Default rates on first mortgages increased for the fourth consecutive month in December, as the most recent S&P/Experian Consumer Credit Default Index rose slightly to 2.24 percent, up from 2.22 percent in November.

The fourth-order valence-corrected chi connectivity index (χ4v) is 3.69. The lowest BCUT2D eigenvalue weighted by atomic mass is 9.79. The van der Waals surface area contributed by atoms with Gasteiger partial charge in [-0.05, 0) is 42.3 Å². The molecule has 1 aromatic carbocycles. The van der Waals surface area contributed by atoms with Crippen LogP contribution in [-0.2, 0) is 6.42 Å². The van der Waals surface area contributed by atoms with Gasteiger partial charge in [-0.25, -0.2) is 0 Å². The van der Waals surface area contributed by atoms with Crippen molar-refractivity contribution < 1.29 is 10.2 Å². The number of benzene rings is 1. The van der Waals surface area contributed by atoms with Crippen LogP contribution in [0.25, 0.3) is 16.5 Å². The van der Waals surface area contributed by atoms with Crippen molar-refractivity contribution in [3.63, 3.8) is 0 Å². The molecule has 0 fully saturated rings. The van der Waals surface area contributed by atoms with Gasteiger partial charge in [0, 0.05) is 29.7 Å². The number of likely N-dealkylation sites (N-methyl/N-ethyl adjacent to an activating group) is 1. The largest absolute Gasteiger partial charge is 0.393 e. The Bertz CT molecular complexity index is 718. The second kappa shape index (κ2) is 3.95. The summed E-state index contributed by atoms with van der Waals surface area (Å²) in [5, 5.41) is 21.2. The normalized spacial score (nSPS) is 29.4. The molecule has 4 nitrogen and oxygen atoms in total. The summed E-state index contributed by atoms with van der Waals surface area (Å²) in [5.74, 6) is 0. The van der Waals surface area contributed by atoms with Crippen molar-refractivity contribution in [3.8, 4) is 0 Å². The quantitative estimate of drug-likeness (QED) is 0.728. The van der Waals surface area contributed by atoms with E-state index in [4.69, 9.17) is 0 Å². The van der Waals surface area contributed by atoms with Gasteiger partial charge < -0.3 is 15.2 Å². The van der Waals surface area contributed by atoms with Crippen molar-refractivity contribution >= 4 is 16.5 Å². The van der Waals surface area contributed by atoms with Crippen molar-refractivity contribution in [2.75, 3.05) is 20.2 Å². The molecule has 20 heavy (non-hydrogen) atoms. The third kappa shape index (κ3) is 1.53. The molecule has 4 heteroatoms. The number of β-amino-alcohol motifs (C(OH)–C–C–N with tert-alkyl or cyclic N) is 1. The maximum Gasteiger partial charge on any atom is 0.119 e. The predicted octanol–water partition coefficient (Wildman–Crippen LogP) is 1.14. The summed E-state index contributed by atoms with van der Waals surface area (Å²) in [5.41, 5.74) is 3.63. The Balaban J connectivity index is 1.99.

The auto sector noted a similar rise in default rates, even as the industry began to enjoy a resurgence in demand and financing activity. Default rates on auto loans increased to 1.27 percent in December, up from 1.17 percent the month before. Overall consumer default rates are expected to taper off in 2012, as an increasingly frugal consumer population moves to rein in excessive debt and improve their financial health. "Led by the mortgage markets, the second half of 2011 saw a slight reversal of the two-year downward trend in consumer credit default rates," said David Blitzer, managing director and chairman of the index committee at S&P. "First mortgage default rates rose for the fourth consecutive month, as did the composite." First mortgage default rates have risen from 1.92 percent in August to the current reading of 2.19 percent.